Posts Tagged ‘philosophy of mind’

It is pretty widely accepted, among those scholars who have considered the matter, that Berkeley endorses a univocal account of theological language. That is, Berkeley holds—contrary to traditional philosophical theology—that the word ‘wise’ is applied to God and to Socrates in the same sense, although with an infinite difference of degree. Philosophers who hold such a view are often said to anthropomorphize God (see, e.g., O’Higgins). However, comparing Berkeley’s account with the prior tradition, it would be more accurate to say that Berkeley divinizes the human being than that he anthropomorphizes God.

The strongest indication in this direction is found in two notebook entries in which Berkeley uses the Latin phrase ‘purus actus’ (pure act)—a traditional definition of God—in connection with the human spirit. The entries are as follows:

701 The Substance of Body we know. The Substance of Spirit we do not know it not being knowable. it being purus Actus.

828 The Will is purus actus or rather pure Spirit not imaginable, not sensible, not intelligible. in now wise the object of ye Understanding, no wise perceivable.

In a subsequent entry, 870, Berkeley resolves not to use this language in print: “I must not give the Soul or Mind the Scholastique Name pure act, but rather pure Spirit or active Being.” This, however, does not sound like a change of view, but rather a resolution to avoid Scholastic jargon. The version of this thought that makes it into the published text of the Principles looks like this: “Such is the nature of spirit, or that which acts, that it cannot be of itself perceived, but only by the effects which it produceth” (§27). This too was something said of God in the tradition: we cannot know what God is in Godself, and instead we approach the knowledge of God through the effects of God’s action in the world (see, e.g., book 1, chapters 54 and 58 of Maimonides’ Guide).

We can even go a step further than this. According to the (strong) doctrine of divine simplicity, God’s activity just is God’s essence which just is God’s existence which just is God. This too Berkeley says of created spirits: “Existere is percipi or percipere [or velle i.e. agere]” (notebook entry 429; bracketed text added above a caret). Clearly in Berkeley’s system ideas are those things whose existence consists in being perceived, while spirits are those things whose existence consists in perceiving or willing, i.e., acting. Further, Berkeley seems to reject the notion that spirit has some other unknown essence distinct from its existence/activity.

In a sense, then, Berkeley’s philosophical theology may be somewhat more traditional than I have suggested in previous work (see, e.g., here). Berkeley holds that God is pure act, that God’s essence, existence, and activity are all one, and that God is knowable only through the effects of God’s activity. Berkeley’s radical departure from the tradition lies in his claim that in all of this God is just like you and me.

(Cross-posted at blog.kennypearce.net.)


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I also find that the senses show me that the soul moves the body, but they teach me nothing (no more than do the understanding and the imagination) of the way in which it does so. For this reason, I think that there are some properties of the soul, which are unknown to us, which could perhaps overturn what your Metaphysical Meditations persuaded me of by such good reasoning: the nonextendedness of the soul. This doubt seems to be founded on the rule that you give there, in speaking of the true and the false, that all error comes to us in forming judgments about that which we do not perceive well enough. Though extension is not necessary to thought, neither is it at all repugnant to it, and so it could be suited to some other function of the soul which is no less essential to it.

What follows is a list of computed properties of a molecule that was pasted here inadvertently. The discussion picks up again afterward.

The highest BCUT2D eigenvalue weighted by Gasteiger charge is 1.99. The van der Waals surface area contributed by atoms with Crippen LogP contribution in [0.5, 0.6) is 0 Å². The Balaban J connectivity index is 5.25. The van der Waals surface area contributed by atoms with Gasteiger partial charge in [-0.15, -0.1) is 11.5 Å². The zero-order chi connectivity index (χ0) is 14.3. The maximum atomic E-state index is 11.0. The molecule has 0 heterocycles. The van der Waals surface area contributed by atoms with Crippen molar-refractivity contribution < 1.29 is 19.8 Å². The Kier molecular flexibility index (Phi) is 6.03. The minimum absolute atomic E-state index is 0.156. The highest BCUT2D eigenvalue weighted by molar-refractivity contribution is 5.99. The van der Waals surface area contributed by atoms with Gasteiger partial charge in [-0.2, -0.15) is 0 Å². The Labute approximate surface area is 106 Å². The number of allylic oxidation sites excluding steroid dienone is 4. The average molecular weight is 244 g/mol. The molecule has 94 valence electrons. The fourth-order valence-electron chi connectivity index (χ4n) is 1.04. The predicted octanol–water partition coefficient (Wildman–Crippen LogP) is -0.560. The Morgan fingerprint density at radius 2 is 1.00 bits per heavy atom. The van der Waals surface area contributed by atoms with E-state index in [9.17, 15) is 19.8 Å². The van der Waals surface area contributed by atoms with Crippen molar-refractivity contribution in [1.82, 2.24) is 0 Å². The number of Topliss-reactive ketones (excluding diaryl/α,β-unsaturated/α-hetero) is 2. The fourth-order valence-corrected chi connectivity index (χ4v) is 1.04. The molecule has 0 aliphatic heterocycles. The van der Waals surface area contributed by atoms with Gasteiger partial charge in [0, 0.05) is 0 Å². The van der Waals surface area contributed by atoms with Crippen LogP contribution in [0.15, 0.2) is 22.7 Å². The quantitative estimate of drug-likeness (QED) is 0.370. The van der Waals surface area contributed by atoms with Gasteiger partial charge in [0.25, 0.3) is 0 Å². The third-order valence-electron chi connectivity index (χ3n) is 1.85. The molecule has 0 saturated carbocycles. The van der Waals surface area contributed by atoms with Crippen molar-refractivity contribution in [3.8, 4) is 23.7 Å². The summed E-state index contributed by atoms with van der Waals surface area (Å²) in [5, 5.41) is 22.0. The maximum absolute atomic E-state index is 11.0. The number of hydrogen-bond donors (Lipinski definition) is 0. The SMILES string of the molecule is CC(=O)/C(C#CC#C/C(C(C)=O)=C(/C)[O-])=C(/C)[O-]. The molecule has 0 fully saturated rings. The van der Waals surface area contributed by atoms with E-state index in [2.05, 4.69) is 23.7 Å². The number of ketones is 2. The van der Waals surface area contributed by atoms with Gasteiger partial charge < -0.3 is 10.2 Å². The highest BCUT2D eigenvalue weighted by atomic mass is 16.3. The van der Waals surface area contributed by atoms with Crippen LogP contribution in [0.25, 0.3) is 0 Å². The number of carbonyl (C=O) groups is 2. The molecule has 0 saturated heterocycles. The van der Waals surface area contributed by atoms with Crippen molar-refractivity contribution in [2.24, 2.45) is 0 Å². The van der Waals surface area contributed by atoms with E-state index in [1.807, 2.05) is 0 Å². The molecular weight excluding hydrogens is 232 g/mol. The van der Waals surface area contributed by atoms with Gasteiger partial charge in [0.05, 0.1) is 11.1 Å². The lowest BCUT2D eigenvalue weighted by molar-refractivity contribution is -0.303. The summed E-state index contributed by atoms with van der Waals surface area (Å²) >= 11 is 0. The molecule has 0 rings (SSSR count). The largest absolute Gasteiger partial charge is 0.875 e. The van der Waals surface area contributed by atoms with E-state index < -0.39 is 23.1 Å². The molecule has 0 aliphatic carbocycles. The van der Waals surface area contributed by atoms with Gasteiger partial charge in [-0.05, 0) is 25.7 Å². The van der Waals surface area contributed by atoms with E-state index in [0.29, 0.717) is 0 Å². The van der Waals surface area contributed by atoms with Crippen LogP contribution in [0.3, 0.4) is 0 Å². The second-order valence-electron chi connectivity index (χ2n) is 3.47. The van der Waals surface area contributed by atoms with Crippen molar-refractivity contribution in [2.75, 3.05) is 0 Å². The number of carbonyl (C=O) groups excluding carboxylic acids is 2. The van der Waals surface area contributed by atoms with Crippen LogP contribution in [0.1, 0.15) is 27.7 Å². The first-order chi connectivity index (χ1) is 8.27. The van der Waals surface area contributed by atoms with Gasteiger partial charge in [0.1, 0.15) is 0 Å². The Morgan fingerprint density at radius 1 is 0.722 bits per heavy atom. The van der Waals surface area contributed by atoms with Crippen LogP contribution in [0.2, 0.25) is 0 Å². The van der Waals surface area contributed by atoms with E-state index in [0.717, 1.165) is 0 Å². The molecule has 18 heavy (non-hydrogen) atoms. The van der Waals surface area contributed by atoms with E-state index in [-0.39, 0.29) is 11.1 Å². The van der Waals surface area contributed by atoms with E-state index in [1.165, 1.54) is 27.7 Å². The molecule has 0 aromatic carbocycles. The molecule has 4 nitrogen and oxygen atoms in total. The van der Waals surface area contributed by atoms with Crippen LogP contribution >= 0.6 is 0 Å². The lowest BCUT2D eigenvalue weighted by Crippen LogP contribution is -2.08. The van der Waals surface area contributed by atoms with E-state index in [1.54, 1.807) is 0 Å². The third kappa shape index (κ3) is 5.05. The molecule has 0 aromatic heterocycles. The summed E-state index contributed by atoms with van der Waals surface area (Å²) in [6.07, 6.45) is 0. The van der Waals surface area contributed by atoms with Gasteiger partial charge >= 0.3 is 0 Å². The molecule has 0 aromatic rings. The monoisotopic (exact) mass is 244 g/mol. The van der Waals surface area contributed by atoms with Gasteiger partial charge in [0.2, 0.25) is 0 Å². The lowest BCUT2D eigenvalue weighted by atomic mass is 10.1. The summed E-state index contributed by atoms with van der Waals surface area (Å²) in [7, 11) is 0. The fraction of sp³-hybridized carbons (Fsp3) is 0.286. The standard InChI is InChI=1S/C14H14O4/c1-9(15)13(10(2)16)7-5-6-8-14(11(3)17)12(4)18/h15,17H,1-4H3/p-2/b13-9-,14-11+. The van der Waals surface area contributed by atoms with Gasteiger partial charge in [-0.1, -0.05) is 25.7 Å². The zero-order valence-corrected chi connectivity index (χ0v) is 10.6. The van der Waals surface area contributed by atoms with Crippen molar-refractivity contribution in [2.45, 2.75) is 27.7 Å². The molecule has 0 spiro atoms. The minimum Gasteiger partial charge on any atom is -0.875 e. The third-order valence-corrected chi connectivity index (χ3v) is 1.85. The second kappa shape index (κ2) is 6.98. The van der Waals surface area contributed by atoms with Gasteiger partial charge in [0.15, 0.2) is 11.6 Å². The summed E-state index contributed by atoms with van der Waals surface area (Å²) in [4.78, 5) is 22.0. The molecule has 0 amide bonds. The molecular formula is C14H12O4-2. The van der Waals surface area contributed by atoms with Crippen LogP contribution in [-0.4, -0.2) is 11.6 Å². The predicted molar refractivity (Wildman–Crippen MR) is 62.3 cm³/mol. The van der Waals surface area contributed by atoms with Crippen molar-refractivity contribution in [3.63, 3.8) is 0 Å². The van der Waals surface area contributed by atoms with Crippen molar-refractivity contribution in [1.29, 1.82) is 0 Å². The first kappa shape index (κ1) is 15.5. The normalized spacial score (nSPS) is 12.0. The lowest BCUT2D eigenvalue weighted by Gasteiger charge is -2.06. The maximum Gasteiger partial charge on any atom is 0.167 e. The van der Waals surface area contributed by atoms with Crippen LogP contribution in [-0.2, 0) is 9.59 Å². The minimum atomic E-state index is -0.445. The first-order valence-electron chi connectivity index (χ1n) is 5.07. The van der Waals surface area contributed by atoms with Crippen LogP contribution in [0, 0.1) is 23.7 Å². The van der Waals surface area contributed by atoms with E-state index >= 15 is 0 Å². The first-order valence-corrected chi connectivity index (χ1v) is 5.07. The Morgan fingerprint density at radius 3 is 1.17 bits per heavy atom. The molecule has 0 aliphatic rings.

Elisabeth to Descartes, 1 July 1643 (tr. Shapiro)

When Elisabeth’s correspondence with Descartes is mentioned, it is often merely to credit her with being (among) the first to raise the interaction problem for substance dualism. But this radically understates what she’s doing here, and the depth of understanding of Descartes’s system she demonstrates. The brief quotation above is one of the most decisive refutations in the history of Western philosophy. Very probably, Descartes knows it and this is why he completely changes the subject in the next letter. As Leibniz observed, “Descartes had given up the game at this point” (“New System of Nature” (1695), tr. Ariew and Garber, p. 142).

The problem is this: the fundamental starting point of Descartes’s system is the claim that by the pure intellect we grasp the essence of body (extension) and the essence of mind (thought), and we can see that these two natures have nothing in common. Further, he claims, every feature of an entity must be a modification of its essence. Thus every feature of a body must be some particular manner of being extended, and every feature of a mind must be some particular manner of thinking. Further, Descartes is committed to the a priori intelligibility of causal relations. However, since extension and thought are utterly conceptually independent no a priori causal connection between any mode of extension and any mode of thought is possible. Thus if, as Descartes claims, we know by experience that the soul moves the body (i.e., causes the body to move), then mind, body, and causation are not thoroughly intelligible as Descartes supposes. Not only does this undermine Descartes’s argument for the real distinction of mind and body; it undermines most of his philosophical system. Game over, turn the lights out, it’s time to go home.

(Cross-posted at blog.kennypearce.net)

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